What with the magnificent view, the swimming pool cut out of the rocks, the picture was complete.
It was a home that lent itself to entertaining, and the girls were married there, except Pat who married in California.
They all married wonderful men, and I would be failing in my duty, and I hope my sons-in-law will forgive me, if I
didn't single out Jack, who died at an early age. It was such a great loss to Muriel, her children and myself he was so
helpful to me in business.
I was therefore landed with a fruit-farm, where very selected fruit was grown even some export peaches for which I
received 20c a tray, selling in London at 30c each. It was quite a profitable business for the manager I engaged (who
was selling the fruit) retained 60% for himself. I didn't think it fair, so I engaged a private detective to watch him. His
efforts were not too successful, the reason being that he used a small car to follow my manager's big Chrysler so he
always lost him and was never able to find where he was selling the fruit. So I decided to get out of farming, sold the
place for 6,500 pounds, and called it a day. I now wish I hadn't, as the site to-day must be worth well over a million
rand. That experience, however didn't dampen my appetite for farming and land.
It was in 1942 during the war when things looked bleak, that I decided to go farming as an insurance against
everything collapsing so at least I would be able to grow food. I became very interested in farming - it was one of my
joys in life and the most profitable one from the point of view of health. It added years to my life, although we didn't
live there, I nevertheless spent a lot of time there. I went to lectures at the agricultural school in Cedara, took expert
advice on soil conservation, planting of crops, livestock, etc., and really made it a. show place.
It was badly neglected when I bought it, as the man who owned the farm didn't live there, nor did he have the capital
resources. I paid 12,000 pounds for the place out of which he only got 1,000 pounds I had to pay the balance to the
It was well over 1,000 acres with 6 miles of river frontage, good trout fishing and a very nice home at least, it was after
I had spent a lot of money on it - making it look what it was. The house stood on 10 acres of fairyland, surrounded by
exclusive varieties of plants and shrubs. There were 4 avenues of trees and foliage. This was "Sheltered Vale".
We entertained a good deal there. The children spent most of their holidays on the farm—riding, bathing under the
waterfall, walking, and, of course,- eating—mostly food grown or produced on the farm. It did taste good it always
does when you grow it yourself. I even grew tomatoes, which were not usually produced in the area, and to this is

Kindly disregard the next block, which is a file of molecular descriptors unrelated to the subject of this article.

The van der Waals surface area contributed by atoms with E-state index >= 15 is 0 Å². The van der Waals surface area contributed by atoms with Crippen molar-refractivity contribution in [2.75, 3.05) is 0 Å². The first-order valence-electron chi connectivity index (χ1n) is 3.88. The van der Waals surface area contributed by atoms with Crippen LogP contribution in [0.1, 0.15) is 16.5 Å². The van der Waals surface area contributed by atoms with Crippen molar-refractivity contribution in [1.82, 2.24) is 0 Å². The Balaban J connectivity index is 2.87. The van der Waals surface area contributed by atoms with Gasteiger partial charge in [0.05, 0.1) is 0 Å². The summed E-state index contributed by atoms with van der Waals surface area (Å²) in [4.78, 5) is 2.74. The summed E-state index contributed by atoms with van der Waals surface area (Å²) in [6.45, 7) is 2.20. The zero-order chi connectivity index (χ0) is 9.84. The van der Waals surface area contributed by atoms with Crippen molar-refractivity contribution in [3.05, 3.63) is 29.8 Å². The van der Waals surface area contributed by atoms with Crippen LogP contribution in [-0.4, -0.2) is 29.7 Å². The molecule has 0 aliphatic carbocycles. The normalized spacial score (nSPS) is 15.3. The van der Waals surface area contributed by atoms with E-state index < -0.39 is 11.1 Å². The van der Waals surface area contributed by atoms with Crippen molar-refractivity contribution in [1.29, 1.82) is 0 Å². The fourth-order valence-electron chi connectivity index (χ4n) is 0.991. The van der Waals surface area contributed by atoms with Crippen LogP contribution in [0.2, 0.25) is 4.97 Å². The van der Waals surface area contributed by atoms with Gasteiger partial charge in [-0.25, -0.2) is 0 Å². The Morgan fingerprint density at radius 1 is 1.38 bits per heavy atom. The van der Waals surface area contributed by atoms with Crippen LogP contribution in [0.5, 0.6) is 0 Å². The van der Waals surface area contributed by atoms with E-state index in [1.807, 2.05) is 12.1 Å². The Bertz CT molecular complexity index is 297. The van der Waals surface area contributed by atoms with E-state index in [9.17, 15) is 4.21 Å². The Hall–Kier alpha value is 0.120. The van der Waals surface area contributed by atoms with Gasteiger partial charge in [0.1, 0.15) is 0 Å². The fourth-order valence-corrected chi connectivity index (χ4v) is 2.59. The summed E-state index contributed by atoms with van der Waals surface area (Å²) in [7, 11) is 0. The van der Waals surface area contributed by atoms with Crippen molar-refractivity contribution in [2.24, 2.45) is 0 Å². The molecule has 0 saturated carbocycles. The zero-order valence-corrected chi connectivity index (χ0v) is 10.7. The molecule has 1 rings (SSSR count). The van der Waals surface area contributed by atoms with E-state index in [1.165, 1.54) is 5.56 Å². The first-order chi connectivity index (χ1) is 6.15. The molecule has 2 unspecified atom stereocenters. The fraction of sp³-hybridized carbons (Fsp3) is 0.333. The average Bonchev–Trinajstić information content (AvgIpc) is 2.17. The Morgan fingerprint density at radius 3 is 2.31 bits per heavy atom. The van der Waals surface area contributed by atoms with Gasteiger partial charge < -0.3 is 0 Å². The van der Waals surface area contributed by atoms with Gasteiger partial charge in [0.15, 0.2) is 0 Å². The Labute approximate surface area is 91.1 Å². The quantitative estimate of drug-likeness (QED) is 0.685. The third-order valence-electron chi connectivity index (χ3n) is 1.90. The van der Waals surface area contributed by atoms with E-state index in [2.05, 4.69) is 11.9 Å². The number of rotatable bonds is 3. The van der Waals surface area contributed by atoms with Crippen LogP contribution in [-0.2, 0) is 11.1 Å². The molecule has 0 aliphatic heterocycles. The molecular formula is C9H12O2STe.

attached a tale which David often relates. When I picked the first crop, I packed 6 boxes and took them to Mooi River
on a Saturday morning to the farmers' market, where everyone brings their produce to sell. Loaded it into my 7-seater
Cadillac car, drove fifteen miles there and back, and realized R1.50 (15/-) This wasn't enough to pay for drinks at the
pub, let alone the cost of petrol (6 miles to the gallon), but I had my dividend in the fun and pride of the achievement.
Incidentally, the boxes were also made on the farm. When I thinned out the plantations consisting of about million
pine trees, and I sold the timber produced by the saw-mill, there were a lot of off-cuts left strewn about, so I erected a
box-making plant of bits and pieces, and cut boxwood which I sold at seventeen pounds a thousand. I also had a 7-acre
dam built for irrigation.
As I mentioned before, we entertained a large number of friends from Johannesburg and the neighborhood—had
shooting and game hunting parties on Sundays. My friends, the Cherniavskys, made a good deal of use of the farm.
One of the notable occasions was when I handed over the place to Sir Thomas Beecham and family for 10 days - they
enjoyed their stay there. The Midlands of Natal, where the farm was situated, was supposed to have the reputation of
being the 8th healthiest place in the world. Needless to say I was most reluctant to sell, which was due to Valia's
illness. In spite of the fact that I made a good tax-free profit, it was nothing compared to what the present owners are
making as they cut it up into 10-acre lots, selling to fishermen all along the river.
About the same time, in the early 40's I acquired a company that owned 400 acres in Sandton (now known as Khyber
Rock) for R40,000. Thirty per cent of it was laid off amongst my friends. Harry Herber, Harry Landau, and Maurice
Lisbowitz, all of whom have passed away, leaving their shares to numerous heirs who consistently urged me to sell the
ground at best. I resisted as long as I could, but when I got an offer of R250,000 from the Johannesburg Country Club -
who were forced to move from Auckland Park -I reluctantly accepted on condition that I retain 40 acres which is now
Khyber Rock Township Ext. 1. Under normal conditions the 26.5 acres could have been sold at about R20,000 each,
and the 17 acres of flat rights at R60,000 an acre; but due to the economic and political situation at present, I am
holding back the reticulation, waiting for better times.
I also have an interest in a large complex of business premises in the centre of Durban on Smith St. It is about 1.5
acres in extent, which I hope will be very valuable in the future.
This is in short a resume of my activities, which I hope will be of interest to you, my children, and your families.